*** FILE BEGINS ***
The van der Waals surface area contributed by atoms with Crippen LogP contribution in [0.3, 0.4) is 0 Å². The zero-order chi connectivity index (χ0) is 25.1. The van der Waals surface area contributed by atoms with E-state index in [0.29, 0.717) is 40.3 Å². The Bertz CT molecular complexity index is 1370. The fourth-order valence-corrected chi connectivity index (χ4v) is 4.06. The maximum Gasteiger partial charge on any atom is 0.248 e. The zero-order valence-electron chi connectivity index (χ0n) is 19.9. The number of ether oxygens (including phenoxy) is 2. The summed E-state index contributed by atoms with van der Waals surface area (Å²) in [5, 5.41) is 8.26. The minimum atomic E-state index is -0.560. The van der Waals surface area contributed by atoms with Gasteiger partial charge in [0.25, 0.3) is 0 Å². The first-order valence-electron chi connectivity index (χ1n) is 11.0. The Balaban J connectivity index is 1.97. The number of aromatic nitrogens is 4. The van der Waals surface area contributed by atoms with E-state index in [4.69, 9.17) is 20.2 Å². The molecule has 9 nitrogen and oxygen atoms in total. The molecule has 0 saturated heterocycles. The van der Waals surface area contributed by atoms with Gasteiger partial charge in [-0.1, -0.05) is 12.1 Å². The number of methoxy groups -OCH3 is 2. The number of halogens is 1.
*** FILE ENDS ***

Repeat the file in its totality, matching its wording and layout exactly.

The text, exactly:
The van der Waals surface area contributed by atoms with Crippen LogP contribution in [0.3, 0.4) is 0 Å². The zero-order chi connectivity index (χ0) is 25.1. The van der Waals surface area contributed by atoms with E-state index in [0.29, 0.717) is 40.3 Å². The Bertz CT molecular complexity index is 1370. The fourth-order valence-corrected chi connectivity index (χ4v) is 4.06. The maximum Gasteiger partial charge on any atom is 0.248 e. The zero-order valence-electron chi connectivity index (χ0n) is 19.9. The number of ether oxygens (including phenoxy) is 2. The summed E-state index contributed by atoms with van der Waals surface area (Å²) in [5, 5.41) is 8.26. The minimum atomic E-state index is -0.560. The van der Waals surface area contributed by atoms with Gasteiger partial charge in [0.25, 0.3) is 0 Å². The first-order valence-electron chi connectivity index (χ1n) is 11.0. The Balaban J connectivity index is 1.97. The number of aromatic nitrogens is 4. The van der Waals surface area contributed by atoms with E-state index in [4.69, 9.17) is 20.2 Å². The molecule has 9 nitrogen and oxygen atoms in total. The molecule has 0 saturated heterocycles. The van der Waals surface area contributed by atoms with Gasteiger partial charge in [-0.1, -0.05) is 12.1 Å². The number of methoxy groups -OCH3 is 2. The number of halogens is 1.